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Shakespeare's Language

Focus on the language of Shakespeare with our home learning resources

While schools are closed, we’re pleased to offer our high-quality, curriculum-linked educational resources for free to anyone who needs them. If you’re in a position to make a donation to support our work now and into the future we would really appreciate it. Thank you.

Shakespeare's Actors

A comparison between Early Modern English and Modern English

This resource outlines the major differences between the English Shakespeare wrote – what language historians call Early Modern English – and the English we speak today, Modern English. It includes a short practical activity to deepen understanding, and an answer sheet.


Quill

Translating Early Modern English into Modern English

Translate some of Shakespeare’s lines into Modern English to understand the differences between Elizabethan English and the English we speak today. A great fit with the info sheet above on Early Modern English vs Modern English.


Language of the Theatre

Shakespeare’s Language of the Theatre

Shakespeare wrote specifically for the theatre, so this activity looks at location, emotion, and action in an excerpt from Romeo and Juliet. A good way to develop an understanding of writing for the specific context of an Elizabethan playhouse.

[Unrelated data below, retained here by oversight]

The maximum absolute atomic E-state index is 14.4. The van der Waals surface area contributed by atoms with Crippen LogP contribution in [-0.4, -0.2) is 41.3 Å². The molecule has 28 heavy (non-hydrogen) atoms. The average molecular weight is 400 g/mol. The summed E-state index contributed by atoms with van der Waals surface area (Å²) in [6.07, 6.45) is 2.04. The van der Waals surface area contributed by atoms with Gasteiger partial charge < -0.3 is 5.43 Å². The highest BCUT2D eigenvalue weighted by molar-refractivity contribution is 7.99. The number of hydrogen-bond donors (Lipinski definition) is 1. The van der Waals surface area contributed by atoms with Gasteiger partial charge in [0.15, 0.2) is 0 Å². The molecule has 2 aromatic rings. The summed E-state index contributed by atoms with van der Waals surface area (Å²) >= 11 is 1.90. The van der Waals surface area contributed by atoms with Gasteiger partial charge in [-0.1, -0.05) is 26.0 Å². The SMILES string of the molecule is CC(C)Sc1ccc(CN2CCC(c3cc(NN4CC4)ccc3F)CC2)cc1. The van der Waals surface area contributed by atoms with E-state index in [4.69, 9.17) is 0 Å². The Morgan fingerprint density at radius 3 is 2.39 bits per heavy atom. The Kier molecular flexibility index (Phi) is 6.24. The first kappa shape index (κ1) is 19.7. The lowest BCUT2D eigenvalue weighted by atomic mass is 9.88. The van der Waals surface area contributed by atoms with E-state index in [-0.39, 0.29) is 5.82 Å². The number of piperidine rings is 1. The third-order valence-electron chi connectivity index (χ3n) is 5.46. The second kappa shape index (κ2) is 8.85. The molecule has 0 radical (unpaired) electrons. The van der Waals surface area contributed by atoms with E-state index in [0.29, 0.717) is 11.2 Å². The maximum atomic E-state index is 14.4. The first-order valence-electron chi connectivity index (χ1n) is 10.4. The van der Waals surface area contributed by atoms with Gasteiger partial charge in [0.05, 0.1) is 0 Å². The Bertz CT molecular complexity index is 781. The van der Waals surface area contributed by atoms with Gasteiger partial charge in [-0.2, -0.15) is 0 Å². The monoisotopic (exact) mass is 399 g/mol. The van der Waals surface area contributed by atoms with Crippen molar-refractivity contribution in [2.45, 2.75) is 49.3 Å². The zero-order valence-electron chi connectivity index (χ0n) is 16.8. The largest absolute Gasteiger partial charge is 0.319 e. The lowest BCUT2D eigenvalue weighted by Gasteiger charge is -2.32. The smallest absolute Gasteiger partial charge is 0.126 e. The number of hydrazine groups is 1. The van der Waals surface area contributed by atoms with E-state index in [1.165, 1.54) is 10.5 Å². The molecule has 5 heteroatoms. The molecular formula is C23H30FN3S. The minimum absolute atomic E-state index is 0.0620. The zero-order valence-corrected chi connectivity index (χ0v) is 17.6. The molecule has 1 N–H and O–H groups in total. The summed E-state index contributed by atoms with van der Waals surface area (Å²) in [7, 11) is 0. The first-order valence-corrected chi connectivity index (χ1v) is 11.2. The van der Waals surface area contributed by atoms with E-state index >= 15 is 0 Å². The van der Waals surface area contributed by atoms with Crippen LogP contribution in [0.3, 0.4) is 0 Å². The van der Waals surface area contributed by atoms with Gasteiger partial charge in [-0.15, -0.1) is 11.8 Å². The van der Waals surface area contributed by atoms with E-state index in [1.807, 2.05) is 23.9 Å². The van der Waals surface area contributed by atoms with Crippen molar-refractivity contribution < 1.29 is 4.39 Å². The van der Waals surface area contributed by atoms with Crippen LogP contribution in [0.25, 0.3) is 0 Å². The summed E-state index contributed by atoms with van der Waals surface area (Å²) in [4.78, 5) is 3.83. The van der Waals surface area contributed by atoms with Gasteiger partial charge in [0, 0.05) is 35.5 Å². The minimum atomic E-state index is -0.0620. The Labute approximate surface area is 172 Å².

Shakespeare

Idioms we still use thanks to Shakespeare

Although Shakespeare wrote his plays and poems some 400 years ago, many of his expressions are still familiar to us today – we regularly speak Shakespeare without realising it. Take a look at this short text by journalist Bernard Levin, “On Quoting Shakespeare”


Swear like Shakespeare

Swear like Shakespeare!

Get your tongue around Shakespeare’s language with this simple insult generator and develop an understanding of dramatic conflict. An additional vocabulary sheet helps with words no longer in use.


Language in Romeo and Juliet

Romeo and Juliet

Sonnets in Romeo and Juliet

Learn about the structure and purpose of sonnets through one of Shakespeare’s most well-known plays. Includes student activities and thought provoking discussion questions. Vocabulary sheet included.


Romeo and Juliet

Oxymorons in Romeo and Juliet

Explore the world of oxymorons. Includes discussion questions to help students dive into the language of the play, and the features of Romeo’s speech.

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